HK sales growth slows as mainlanders nip spending
Mainlanders kept a tight hold on their purse strings in May, putting a pinch on the fast growth of Hong Kong's retail sales.
The Census and Statistics Department said yesterday that the total retail value in May was an estimated HK$36 billion, up just 8.8 per cent from a year earlier, and the weakest month-on-month expansion in nearly three years.
'We have not seen such low growth since September 2009, excluding the impact of Chinese new years,' Hong Kong Retail Management Association chairwoman Caroline Mak Sui-king said. 'It's a warning that the local retailing industry has been contracting.'
Government figures showed that in the first five months of this year, total local retail sales rose 13.5 per cent compared with a robust 24.9 per cent a year earlier.
Mak said the key reasons for the slowdown were lower spending by mainland visitors and sluggish demand from Hong Kong consumers.
In May, sales of jewellery, watches, clocks and high-end gifts grew just 3.1 per cent, down from 15.1 per cent growth in April. Growth in sales of optical products, medicine and cosmetics also fell in May from a year earlier.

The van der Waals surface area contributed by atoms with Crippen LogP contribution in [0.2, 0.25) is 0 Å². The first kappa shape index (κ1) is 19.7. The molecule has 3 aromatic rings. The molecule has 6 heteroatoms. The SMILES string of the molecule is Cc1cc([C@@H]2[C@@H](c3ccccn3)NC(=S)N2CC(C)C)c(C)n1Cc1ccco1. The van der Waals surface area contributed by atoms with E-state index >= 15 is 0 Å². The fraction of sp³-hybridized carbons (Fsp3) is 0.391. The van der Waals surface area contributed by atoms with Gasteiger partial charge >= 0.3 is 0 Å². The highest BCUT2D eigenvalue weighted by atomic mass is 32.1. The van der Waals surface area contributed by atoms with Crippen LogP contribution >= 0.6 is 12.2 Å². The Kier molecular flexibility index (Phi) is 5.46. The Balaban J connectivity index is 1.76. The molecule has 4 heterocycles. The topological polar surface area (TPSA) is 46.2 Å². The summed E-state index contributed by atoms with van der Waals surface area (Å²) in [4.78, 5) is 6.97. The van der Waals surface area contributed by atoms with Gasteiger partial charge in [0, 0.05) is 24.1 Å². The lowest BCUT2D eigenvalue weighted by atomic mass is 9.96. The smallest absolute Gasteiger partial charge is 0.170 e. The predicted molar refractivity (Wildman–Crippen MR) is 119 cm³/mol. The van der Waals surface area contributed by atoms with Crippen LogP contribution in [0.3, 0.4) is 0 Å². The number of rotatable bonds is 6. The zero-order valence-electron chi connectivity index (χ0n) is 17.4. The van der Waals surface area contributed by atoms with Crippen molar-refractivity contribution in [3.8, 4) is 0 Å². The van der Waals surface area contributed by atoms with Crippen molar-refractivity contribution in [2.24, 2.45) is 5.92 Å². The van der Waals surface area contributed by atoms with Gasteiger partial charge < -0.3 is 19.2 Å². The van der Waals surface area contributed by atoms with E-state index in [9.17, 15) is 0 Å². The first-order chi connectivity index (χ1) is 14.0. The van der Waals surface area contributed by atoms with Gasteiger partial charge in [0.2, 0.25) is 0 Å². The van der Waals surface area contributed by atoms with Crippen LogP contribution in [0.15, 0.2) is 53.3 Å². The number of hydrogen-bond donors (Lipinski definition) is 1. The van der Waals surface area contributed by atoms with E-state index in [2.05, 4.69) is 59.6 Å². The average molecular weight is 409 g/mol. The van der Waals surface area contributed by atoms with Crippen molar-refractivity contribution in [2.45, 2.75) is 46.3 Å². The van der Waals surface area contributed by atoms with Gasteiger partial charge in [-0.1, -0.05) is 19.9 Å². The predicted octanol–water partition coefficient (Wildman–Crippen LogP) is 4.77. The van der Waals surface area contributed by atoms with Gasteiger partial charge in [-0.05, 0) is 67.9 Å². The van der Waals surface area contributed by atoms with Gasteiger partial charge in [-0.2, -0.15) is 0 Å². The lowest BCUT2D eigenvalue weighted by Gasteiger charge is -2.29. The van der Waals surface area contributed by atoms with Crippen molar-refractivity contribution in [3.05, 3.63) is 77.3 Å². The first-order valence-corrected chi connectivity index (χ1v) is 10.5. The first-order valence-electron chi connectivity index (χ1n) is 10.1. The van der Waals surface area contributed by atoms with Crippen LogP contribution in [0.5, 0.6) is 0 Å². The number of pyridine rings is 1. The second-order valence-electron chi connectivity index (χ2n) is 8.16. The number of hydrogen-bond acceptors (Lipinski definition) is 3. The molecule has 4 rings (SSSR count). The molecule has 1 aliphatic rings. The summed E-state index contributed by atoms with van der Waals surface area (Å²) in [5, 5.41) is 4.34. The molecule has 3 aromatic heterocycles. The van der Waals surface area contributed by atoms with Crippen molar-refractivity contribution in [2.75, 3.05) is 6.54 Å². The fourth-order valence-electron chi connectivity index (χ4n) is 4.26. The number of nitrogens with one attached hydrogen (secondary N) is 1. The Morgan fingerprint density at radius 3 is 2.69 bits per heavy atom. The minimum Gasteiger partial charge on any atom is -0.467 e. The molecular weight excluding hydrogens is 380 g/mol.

Sales of clothing, footwear and related products rose just 5 per cent in May, dragging down the January-to-May growth to 11.4 per cent - well below last year's 28 per cent increase.
'These figures are in line with the calculations by our members who said mainland tourists were apparently spending less in their shops,' Mak said.
Some market segments driven by local demand also softened. Furniture and fixtures remained almost flat in May, following sales declines in March and April. Sales of Chinese medicines and herbs contracted 6.6 per cent during the month.
Electrical goods and photographic equipment outperformed other segments, rising 14.4 per cent in May to make for a 37.5 per cent increase since January. That compares with 31.6 per cent growth last year. Cars and vehicle parts jumped 43.9 per cent in May, but off a low base last year. The sector grew 5.9 per cent for the five months to May.
Mak expected consumer demand to remain weak, given the European debt crisis and the slower-than-expected recovery of the US economy.
She expected total sales growth for the second quarter to be between 10 to 12 per cent and the full-year figure would show about 12 per cent to 15 per cent growth.
A government spokesman said that while the job market conditions and inbound tourism would help prop the retail business, global uncertainties could weigh on consumer sentiment in the months ahead.